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West Sussex apprentices celebrate graduation at The Hawth

West Sussex apprentices celebrated their achievements at a graduation ceremony at The Hawth, Crawley on Monday.

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A total of 65 graduates attended the ceremony with local employers, training providers, friends and family members. This year’s apprenticeships ranged from social care, management and engineering.

Speakers at the ceremony included Paul Wagstaff, West Sussex County Council’s Director of Education and Skills, Jim Cunliffe, Sussex Area Leader of the Federation of Small Businesses, Steve Pullen, Varian’s Senior Manufacturing Manager and Holly Jade-Ryder, Mid-Sussex District Council’s Business Development Officer.  

Richard Burrett, West Sussex County Council’s Cabinet Member for Education and Skills, said:

“I would like to offer my congratulations to the apprentices who graduated at the ceremony this year and to the family and friends who joined them.

“I would also like to thank the employers who attended and who have supported these apprentices through their training. 

“Apprenticeships are a fantastic way for people to learn whilst working in their chosen field and we hope to see more people becoming apprentices in the future.”


Among those at the ceremony was Beth Reeves who graduated as an Advanced Apprentice in Engineering Manufacture (Engineering Maintenance) and works at Roche Diagnostics Ltd in Burgess Hill. As a STEM (Science, Technology, Engineering and Maths) Ambassador, she has now moved on to a Higher Apprenticeship qualification in Engineering.

She said:

“It was great to see so many different industries and employers celebrating and promoting apprenticeships across the county. Graduating from education whilst in full time employment has had its challenges but today has made me feel proud of how far I have come. I got that feeling of achievement from everyone in the room today.”

Jim Cunliffe, FSB’s Sussex Area Leader said:

“My firm employs apprentices and this is something I am very committed to. It is important we recruit, train and employ people, especially young people, using apprenticeships. This ensures a pipeline of talent to our smaller, local businesses and supports our economy.

“Events like the one today brilliantly raise awareness of what can be achieved through an apprenticeship. I wish every one of the Apprentice Graduates success in their chosen career.”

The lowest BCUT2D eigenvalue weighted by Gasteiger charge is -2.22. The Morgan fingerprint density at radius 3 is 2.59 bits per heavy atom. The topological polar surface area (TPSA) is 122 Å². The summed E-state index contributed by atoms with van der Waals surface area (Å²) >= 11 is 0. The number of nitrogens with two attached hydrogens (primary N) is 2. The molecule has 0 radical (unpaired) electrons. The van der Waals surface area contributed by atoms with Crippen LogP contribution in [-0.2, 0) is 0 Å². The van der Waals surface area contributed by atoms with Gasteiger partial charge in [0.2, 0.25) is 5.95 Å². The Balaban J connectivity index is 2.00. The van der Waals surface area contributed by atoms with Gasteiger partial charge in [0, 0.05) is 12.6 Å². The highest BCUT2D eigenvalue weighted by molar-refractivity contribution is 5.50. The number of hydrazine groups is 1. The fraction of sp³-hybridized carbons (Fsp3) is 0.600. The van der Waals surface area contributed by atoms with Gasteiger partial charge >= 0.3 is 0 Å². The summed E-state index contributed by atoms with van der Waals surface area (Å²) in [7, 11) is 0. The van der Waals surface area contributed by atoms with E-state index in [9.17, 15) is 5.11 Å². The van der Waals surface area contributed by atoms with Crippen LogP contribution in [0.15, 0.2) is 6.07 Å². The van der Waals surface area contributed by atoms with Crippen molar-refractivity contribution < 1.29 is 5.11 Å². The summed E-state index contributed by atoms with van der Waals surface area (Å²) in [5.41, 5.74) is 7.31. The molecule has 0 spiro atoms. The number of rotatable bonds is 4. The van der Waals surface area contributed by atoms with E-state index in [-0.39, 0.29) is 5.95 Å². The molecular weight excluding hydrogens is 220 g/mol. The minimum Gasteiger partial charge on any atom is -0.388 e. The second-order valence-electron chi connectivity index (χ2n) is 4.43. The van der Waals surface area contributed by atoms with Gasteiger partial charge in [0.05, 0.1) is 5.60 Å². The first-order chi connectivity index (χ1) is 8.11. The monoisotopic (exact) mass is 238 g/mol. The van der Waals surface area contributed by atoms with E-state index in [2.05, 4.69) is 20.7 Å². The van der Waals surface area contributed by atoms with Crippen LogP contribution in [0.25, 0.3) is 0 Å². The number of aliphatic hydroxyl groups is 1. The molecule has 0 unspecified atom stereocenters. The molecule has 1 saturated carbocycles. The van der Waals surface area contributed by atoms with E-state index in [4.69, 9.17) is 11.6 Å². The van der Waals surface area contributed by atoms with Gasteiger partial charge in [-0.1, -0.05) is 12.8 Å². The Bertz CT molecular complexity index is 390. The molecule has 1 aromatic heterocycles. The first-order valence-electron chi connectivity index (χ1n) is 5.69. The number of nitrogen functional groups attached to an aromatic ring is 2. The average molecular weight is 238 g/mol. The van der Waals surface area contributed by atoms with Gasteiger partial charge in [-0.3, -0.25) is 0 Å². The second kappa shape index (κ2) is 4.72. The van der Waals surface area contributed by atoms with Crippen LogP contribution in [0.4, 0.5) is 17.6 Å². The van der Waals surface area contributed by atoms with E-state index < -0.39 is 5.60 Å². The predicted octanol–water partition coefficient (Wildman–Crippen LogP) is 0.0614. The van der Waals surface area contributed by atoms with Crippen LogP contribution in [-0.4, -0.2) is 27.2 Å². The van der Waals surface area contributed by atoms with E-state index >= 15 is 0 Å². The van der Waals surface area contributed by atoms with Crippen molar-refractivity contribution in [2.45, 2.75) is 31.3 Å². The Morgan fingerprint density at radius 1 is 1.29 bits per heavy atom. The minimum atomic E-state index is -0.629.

The graduation event has been running for four years and is organised by West Sussex County Council and the Federation of Small Businesses.

Coronavirus

West Sussex refuses to support Crawley schools decision of NOT fining parents for keeping children absent

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September seems to creeping ever closer and with it comes the supposed return to school for children across the town.

But with the news that parents ‘must’ send their children back to school come the start of the new school year, also came the news that one head in paticular had gone on record to say he would not fine any parent who kept their child at home.

Head of St Wilfrid’s Michael Ferry was interviewed on breakfast television where he stated that he would not fine a parent. This then led to a whole debate about who was right and what the right decision should be.

Now West Sussex County Council has added to this furore by refusing to support a decision to not fine a parent made by any head teacher or school in Crawley.

In a statement a West Sussex County Council Spokesperson said:

“We welcome the plan for all children to return to the classroom in September after, what has been for many, a lengthy absence.

“We recognise that some children may be anxious about returning to school and will work closely with our schools to help them prepare children and build the confidence of parents  and carers in the plans for a safe and managed return.

“We will continue to work with schools to engage with and support parents and carers in getting their children back into school before considering issuing penalties for poor attendance. Issuing fines for non-attendance is always a last resort.”

The lack of apparent support from the county council shows an ever growing divide on decisions being made around the ongoing problems with the coronavirus.

Responding to the comments from West Sussex, Michael Ferry said:

“The guidance allows head teachers as far as they can to make local decisions to meet the needs of their school communities.  If one of those decisions happens to be that we are not going to fine people for something that isn’t their fault then I would expect the local authority to support the headteachers in doing so.

If only 10% turn up when we reopen then I would say I have failed because I have not got across the message about what measures we are taking to protect our students.”

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